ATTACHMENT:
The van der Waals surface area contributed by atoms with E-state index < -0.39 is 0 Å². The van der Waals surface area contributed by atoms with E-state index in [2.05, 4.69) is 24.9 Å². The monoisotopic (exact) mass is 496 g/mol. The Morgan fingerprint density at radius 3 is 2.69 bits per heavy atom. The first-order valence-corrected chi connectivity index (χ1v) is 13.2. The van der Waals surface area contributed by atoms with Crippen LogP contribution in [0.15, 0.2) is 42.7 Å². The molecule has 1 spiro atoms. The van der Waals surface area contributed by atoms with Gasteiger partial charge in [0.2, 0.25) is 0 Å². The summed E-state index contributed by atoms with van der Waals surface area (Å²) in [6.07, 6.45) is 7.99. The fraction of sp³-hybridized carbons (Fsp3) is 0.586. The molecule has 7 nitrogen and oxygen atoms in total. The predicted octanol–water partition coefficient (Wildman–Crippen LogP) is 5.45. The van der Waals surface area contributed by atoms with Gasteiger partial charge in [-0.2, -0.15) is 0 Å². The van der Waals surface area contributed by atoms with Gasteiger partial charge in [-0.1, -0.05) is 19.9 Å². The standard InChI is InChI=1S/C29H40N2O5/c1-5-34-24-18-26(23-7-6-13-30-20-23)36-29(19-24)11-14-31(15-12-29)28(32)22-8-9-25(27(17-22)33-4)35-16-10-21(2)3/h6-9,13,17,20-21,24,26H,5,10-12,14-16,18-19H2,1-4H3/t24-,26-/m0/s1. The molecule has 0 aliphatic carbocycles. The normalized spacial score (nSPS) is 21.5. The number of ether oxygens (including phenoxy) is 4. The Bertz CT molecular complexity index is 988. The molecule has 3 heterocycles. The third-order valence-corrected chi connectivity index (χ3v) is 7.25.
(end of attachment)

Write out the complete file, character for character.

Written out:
The van der Waals surface area contributed by atoms with E-state index < -0.39 is 0 Å². The van der Waals surface area contributed by atoms with E-state index in [2.05, 4.69) is 24.9 Å². The monoisotopic (exact) mass is 496 g/mol. The Morgan fingerprint density at radius 3 is 2.69 bits per heavy atom. The first-order valence-corrected chi connectivity index (χ1v) is 13.2. The van der Waals surface area contributed by atoms with Crippen LogP contribution in [0.15, 0.2) is 42.7 Å². The molecule has 1 spiro atoms. The van der Waals surface area contributed by atoms with Gasteiger partial charge in [0.2, 0.25) is 0 Å². The summed E-state index contributed by atoms with van der Waals surface area (Å²) in [6.07, 6.45) is 7.99. The fraction of sp³-hybridized carbons (Fsp3) is 0.586. The molecule has 7 nitrogen and oxygen atoms in total. The predicted octanol–water partition coefficient (Wildman–Crippen LogP) is 5.45. The van der Waals surface area contributed by atoms with Gasteiger partial charge in [-0.2, -0.15) is 0 Å². The van der Waals surface area contributed by atoms with Gasteiger partial charge in [-0.1, -0.05) is 19.9 Å². The standard InChI is InChI=1S/C29H40N2O5/c1-5-34-24-18-26(23-7-6-13-30-20-23)36-29(19-24)11-14-31(15-12-29)28(32)22-8-9-25(27(17-22)33-4)35-16-10-21(2)3/h6-9,13,17,20-21,24,26H,5,10-12,14-16,18-19H2,1-4H3/t24-,26-/m0/s1. The molecule has 0 aliphatic carbocycles. The normalized spacial score (nSPS) is 21.5. The number of ether oxygens (including phenoxy) is 4. The Bertz CT molecular complexity index is 988. The molecule has 3 heterocycles. The third-order valence-corrected chi connectivity index (χ3v) is 7.25.